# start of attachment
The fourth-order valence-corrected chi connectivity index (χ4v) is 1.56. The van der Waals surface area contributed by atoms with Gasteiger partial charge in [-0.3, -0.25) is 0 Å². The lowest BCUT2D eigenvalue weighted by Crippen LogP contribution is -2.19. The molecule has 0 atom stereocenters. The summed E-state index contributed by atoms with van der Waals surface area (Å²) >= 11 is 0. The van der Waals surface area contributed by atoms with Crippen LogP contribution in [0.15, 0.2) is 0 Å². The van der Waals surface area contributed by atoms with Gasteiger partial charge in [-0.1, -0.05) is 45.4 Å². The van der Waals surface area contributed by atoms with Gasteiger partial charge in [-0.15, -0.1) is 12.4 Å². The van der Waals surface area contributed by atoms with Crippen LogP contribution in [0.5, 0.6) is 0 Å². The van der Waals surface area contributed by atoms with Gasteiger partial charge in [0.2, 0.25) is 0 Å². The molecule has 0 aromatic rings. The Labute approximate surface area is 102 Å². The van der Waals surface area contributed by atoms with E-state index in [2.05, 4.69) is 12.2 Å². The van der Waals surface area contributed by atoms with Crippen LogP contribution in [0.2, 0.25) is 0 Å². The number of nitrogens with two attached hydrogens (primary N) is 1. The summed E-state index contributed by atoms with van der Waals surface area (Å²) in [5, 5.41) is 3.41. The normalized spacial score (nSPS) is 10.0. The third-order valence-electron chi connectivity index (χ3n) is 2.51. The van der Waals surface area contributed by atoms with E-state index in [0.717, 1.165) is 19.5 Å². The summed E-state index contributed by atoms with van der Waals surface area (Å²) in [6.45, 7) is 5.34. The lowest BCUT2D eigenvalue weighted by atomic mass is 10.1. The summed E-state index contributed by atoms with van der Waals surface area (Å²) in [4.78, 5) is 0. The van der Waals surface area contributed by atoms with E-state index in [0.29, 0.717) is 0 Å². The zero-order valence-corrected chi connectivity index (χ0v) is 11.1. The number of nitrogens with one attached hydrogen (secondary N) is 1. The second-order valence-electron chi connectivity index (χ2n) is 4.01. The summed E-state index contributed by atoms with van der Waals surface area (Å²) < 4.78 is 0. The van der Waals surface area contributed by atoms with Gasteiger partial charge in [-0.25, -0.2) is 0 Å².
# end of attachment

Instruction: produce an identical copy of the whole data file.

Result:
The fourth-order valence-corrected chi connectivity index (χ4v) is 1.56. The van der Waals surface area contributed by atoms with Gasteiger partial charge in [-0.3, -0.25) is 0 Å². The lowest BCUT2D eigenvalue weighted by Crippen LogP contribution is -2.19. The molecule has 0 atom stereocenters. The summed E-state index contributed by atoms with van der Waals surface area (Å²) >= 11 is 0. The van der Waals surface area contributed by atoms with Crippen LogP contribution in [0.15, 0.2) is 0 Å². The van der Waals surface area contributed by atoms with Gasteiger partial charge in [-0.1, -0.05) is 45.4 Å². The van der Waals surface area contributed by atoms with Gasteiger partial charge in [-0.15, -0.1) is 12.4 Å². The van der Waals surface area contributed by atoms with Crippen LogP contribution in [0.5, 0.6) is 0 Å². The van der Waals surface area contributed by atoms with Gasteiger partial charge in [0.2, 0.25) is 0 Å². The molecule has 0 aromatic rings. The Labute approximate surface area is 102 Å². The van der Waals surface area contributed by atoms with E-state index in [2.05, 4.69) is 12.2 Å². The van der Waals surface area contributed by atoms with Crippen LogP contribution in [0.2, 0.25) is 0 Å². The number of nitrogens with two attached hydrogens (primary N) is 1. The summed E-state index contributed by atoms with van der Waals surface area (Å²) in [5, 5.41) is 3.41. The normalized spacial score (nSPS) is 10.0. The third-order valence-electron chi connectivity index (χ3n) is 2.51. The van der Waals surface area contributed by atoms with E-state index in [0.717, 1.165) is 19.5 Å². The summed E-state index contributed by atoms with van der Waals surface area (Å²) in [6.45, 7) is 5.34. The lowest BCUT2D eigenvalue weighted by atomic mass is 10.1. The summed E-state index contributed by atoms with van der Waals surface area (Å²) in [4.78, 5) is 0. The van der Waals surface area contributed by atoms with E-state index in [0.29, 0.717) is 0 Å². The zero-order valence-corrected chi connectivity index (χ0v) is 11.1. The number of nitrogens with one attached hydrogen (secondary N) is 1. The second-order valence-electron chi connectivity index (χ2n) is 4.01. The summed E-state index contributed by atoms with van der Waals surface area (Å²) < 4.78 is 0. The van der Waals surface area contributed by atoms with Gasteiger partial charge in [-0.25, -0.2) is 0 Å².